Naomi Booth’s short story collection delves into the nocturnal happenings of both animals and humans, revealing worlds that are closely intertwined in all the beauty, ugliness, and honesty of nature.
Animals at Night by Naomi Booth, a cuttingly haunting yet comforting short story collection, explores the relationship between animals and humans in the darkest hours. Nature becomes beautiful in its ugliness, and life more simple in the dark than in the day. Through a range of people, perceptions, and places, Booth examines the nocturnal happenings of animals, where the endless cycle of life and death carries on as humans both watch and partake.
Nature is un-human in the most human of ways. And Animals at Night begins with the most human of stories: in ‘Strangers’, Liz, our narrator, must go on a road trip with her dead mother, who requested said trip as her dying wish. There is comedy at first; she wraps her mother’s body up and places it into the back of her van, leading to the body rolling over and her mother’s now cold feet poking out. We are reminded that, in such situations, if you don’t laugh you’ll cry, and Liz sits perpetually on the cusp of both. She also reflects on her life’s choices and re-examines family relationships, when the trip reminds her of what she lacks. Yet it is the “kindness of strangers” she is most touched by as she finally immerses her mother back into the earth, burying her in farmland with the help of a kindly man; releasing her mother back to the night and to nature as they lie in the darkness alone.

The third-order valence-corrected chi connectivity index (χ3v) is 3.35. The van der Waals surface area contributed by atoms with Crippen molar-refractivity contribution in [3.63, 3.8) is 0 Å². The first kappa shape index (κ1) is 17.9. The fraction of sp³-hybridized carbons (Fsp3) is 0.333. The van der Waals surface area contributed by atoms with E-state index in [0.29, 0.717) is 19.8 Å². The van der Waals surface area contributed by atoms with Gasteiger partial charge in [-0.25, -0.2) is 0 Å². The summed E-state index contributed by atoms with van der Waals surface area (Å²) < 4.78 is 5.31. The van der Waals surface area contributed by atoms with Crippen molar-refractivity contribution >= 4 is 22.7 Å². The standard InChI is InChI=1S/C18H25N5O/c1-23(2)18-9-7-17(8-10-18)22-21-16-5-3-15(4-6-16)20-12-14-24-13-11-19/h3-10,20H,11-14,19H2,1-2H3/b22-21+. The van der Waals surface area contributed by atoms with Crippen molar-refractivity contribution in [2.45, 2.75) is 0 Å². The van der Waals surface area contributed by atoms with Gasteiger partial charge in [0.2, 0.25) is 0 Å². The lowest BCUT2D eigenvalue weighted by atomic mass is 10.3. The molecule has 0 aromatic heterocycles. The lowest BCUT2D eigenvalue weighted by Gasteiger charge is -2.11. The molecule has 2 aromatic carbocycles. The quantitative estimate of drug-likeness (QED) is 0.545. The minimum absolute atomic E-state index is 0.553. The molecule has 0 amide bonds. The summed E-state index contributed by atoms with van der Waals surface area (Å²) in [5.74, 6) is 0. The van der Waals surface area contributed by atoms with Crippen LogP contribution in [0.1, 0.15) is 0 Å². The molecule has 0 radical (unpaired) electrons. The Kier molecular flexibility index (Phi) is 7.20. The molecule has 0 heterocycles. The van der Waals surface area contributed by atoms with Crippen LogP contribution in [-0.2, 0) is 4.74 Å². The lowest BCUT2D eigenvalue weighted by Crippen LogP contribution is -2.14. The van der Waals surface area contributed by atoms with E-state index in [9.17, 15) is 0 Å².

Travelling through life is where humans feel most alone or at peace. Booth harnesses that fact, positing her characters in positions of aloneness, or alone alongside their own spawn; their infant children who impact their experiences by being something to protect, nurture, or as being something that causes angst or loss of identity. Everything, too, is entirely interconnected: when Liz calls her mother an “elderly stillborn” we think, what is truly the difference between just born and near death?
In ‘Cluster’, we watch a window-peeping woman, breastfeeding at night and therefore awake in the early hours, too cautious to wake her partner, become immersed in the existence of others. She observes a man and woman walking home; they laugh, they bicker, they argue, until one night it all becomes more sinister. The woman is given the opportunity to help, to do something other than feed her baby. The night, in this instance, holds utter possibility. Booth creates intense depth of character without naming the baby, and giving us only tiny glimpses into the happenings of our waking woman during her hidden daylight hours. We gain insight into her character by watching her listen to the night’s “Howling. Singing. Silence.”